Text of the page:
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Stellar performance for  Port of Toronto

2018-02-16

McKeil Marine's Evans Spirit  won the International Bulk Journal's 2016 Ship of the Year Award during the IBJ's Salute to Excellence in the Maritime Bulk Industry gala awards ceremony in London, UK on November 21.
"It's a fantastic way to closeout our 60th anniversary year: having a vessel named after our founder, Evans McKeil, win this prestigious international award," said Steve Fletcher, President and CEO of McKeil Marine.
Acquired by McKeil in 2015, the Evans Spirit is a cargo ship with the shallow draught characters of a tug and barge; however, compared to a tug-and-barge unit, she can transport approximately 40 per cent more cargo about 50 per cent faster on a very similar amount of fuel.  She is in service throughout the Great Lakes and St. Lawrence River.
Evans Spirit was shortlisted for 2016 Ship of the Year competing with three other vessels: CS Bright, Mitsui OSK Lines, Japan;  Damen Shipyards, Netherlands; and MN Baroque, Swiss Marine, Switzerland. The award is presented to the owner, operator or builder of an outstanding individual bulk ship. Judged on operational efficiency, design innovation, safety and environmental protection, the Evans Spirit was selected as winner. (Photo Paul Beesley).

PortsToronto has reported that 2017 was the best year in more than a decade for the Port of Toronto, which handled 2,172,750 metric tons of cargo in 2017. The strong year in marine imports, along with a significant rise in cruise ship arrivals, confirms the Port's position as a vital part of Toronto's economic infrastructure.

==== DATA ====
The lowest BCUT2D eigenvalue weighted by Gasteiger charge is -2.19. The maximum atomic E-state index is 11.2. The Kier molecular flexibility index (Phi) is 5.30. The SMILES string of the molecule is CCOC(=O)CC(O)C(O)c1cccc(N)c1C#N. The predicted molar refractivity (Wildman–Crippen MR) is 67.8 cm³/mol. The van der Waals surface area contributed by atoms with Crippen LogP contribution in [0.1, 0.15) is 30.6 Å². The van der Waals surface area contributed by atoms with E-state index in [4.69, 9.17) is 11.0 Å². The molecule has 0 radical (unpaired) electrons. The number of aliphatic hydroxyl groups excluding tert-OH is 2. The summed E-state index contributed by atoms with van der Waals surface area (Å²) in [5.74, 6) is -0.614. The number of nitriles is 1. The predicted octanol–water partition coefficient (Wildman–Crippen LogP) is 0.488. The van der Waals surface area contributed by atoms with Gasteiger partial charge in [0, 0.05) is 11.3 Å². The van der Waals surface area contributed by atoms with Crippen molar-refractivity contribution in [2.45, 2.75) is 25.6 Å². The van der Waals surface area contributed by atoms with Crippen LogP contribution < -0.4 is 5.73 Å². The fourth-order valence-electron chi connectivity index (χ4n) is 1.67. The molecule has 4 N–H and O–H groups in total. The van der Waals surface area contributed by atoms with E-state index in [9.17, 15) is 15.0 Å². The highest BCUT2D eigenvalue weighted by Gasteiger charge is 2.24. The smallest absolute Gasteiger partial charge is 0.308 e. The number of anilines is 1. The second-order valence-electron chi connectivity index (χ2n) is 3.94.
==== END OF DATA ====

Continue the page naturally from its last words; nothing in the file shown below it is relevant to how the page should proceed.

In 2017, 201 ships visited the Port of Toronto, bringing sugar, road salt, cement and aggregate directly into the heart of the city. At more than 2.1 million tons, overall port tonnage was up more than 16 per cent in 2017, with cement cargo imports remaining strong for another year at more than 679,000 tons.

Stone, aggregate and sand cargo levels continued to increase ending the year at 176,105 tons, while salt imports increased by 50 per cent since 2016. Sugar imports were also strong with a nine per cent increase at more than 561,000 tons of raw sugar delivered via the port. Project cargo of 1,736 tonnes, which consisted of parts for a paper plant, was imported from Europe using three separate vessels.

In addition, the Port of Toronto's popularity as a cruise ship destination continued with 16 passenger cruise ships carrying more than 5,600 passengers visiting PortsToronto's Cruise Ship Terminal between May and October 2017. This represents a more than 120 per cent increase in cruise ship traffic since 2016.

 

"As well as keeping drivers safe by helping to keep the city supplied with salt for the roads, the Port of Toronto also ensures the delivery of the concrete used to support the city's booming construction industry, and the sugar used in the Toronto and area food and drink manufacturing industry. The goods delivered through Toronto's port have a significant impact on industry in the city, and increasingly the passengers arriving aboard passenger cruise ships are having a positive impact on our tourism industry," said Geoffrey Wilson, Chief Executive Officer, PortsToronto.

"The Port of Toronto continues to provide Canadian and international businesses with a convenient, sustainable and cost-effective way to bring goods, and people, into the heart of the city."? ?In addition to its economic impact, increased imports through the port has a positive impact on the environment and traffic congestion given that 2.1 million tons of cargo delivered by ship took approximately 54,000, 40-ton trucks off Toronto's already congested roads and highways. (Photo PortsToronto)

 
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